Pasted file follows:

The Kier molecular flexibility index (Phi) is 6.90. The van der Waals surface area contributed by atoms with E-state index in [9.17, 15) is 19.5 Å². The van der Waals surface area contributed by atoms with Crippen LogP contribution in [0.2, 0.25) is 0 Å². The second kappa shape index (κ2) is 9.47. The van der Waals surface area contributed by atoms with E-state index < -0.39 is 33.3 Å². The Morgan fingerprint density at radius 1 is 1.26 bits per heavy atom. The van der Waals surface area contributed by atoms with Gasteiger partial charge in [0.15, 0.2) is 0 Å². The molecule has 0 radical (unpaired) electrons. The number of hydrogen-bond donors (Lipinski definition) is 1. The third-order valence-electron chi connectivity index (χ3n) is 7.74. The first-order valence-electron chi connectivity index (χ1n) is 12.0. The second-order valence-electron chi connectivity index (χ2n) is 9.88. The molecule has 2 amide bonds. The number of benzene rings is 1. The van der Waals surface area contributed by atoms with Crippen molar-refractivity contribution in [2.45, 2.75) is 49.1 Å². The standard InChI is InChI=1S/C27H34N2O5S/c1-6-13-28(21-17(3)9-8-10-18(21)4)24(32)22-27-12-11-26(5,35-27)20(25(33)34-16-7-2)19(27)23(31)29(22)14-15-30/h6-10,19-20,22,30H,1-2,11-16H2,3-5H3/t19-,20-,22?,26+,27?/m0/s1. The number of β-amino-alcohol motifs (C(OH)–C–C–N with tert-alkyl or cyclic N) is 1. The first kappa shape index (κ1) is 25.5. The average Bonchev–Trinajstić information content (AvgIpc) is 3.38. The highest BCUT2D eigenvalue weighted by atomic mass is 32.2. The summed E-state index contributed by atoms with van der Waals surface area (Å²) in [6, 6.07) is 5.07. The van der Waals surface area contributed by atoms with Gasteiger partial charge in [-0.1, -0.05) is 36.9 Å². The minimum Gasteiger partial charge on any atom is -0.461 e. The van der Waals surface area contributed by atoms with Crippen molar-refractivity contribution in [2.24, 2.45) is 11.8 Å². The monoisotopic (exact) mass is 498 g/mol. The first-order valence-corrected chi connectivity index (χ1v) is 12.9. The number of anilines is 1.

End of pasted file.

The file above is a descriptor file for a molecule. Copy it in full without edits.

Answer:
The Kier molecular flexibility index (Phi) is 6.90. The van der Waals surface area contributed by atoms with E-state index in [9.17, 15) is 19.5 Å². The van der Waals surface area contributed by atoms with Crippen LogP contribution in [0.2, 0.25) is 0 Å². The second kappa shape index (κ2) is 9.47. The van der Waals surface area contributed by atoms with E-state index < -0.39 is 33.3 Å². The Morgan fingerprint density at radius 1 is 1.26 bits per heavy atom. The van der Waals surface area contributed by atoms with Gasteiger partial charge in [0.15, 0.2) is 0 Å². The molecule has 0 radical (unpaired) electrons. The number of hydrogen-bond donors (Lipinski definition) is 1. The third-order valence-electron chi connectivity index (χ3n) is 7.74. The first-order valence-electron chi connectivity index (χ1n) is 12.0. The second-order valence-electron chi connectivity index (χ2n) is 9.88. The molecule has 2 amide bonds. The number of benzene rings is 1. The van der Waals surface area contributed by atoms with Crippen molar-refractivity contribution in [2.45, 2.75) is 49.1 Å². The standard InChI is InChI=1S/C27H34N2O5S/c1-6-13-28(21-17(3)9-8-10-18(21)4)24(32)22-27-12-11-26(5,35-27)20(25(33)34-16-7-2)19(27)23(31)29(22)14-15-30/h6-10,19-20,22,30H,1-2,11-16H2,3-5H3/t19-,20-,22?,26+,27?/m0/s1. The number of β-amino-alcohol motifs (C(OH)–C–C–N with tert-alkyl or cyclic N) is 1. The first kappa shape index (κ1) is 25.5. The average Bonchev–Trinajstić information content (AvgIpc) is 3.38. The highest BCUT2D eigenvalue weighted by atomic mass is 32.2. The summed E-state index contributed by atoms with van der Waals surface area (Å²) in [6, 6.07) is 5.07. The van der Waals surface area contributed by atoms with Gasteiger partial charge in [-0.1, -0.05) is 36.9 Å². The minimum Gasteiger partial charge on any atom is -0.461 e. The van der Waals surface area contributed by atoms with Crippen molar-refractivity contribution in [2.24, 2.45) is 11.8 Å². The monoisotopic (exact) mass is 498 g/mol. The first-order valence-corrected chi connectivity index (χ1v) is 12.9. The number of anilines is 1.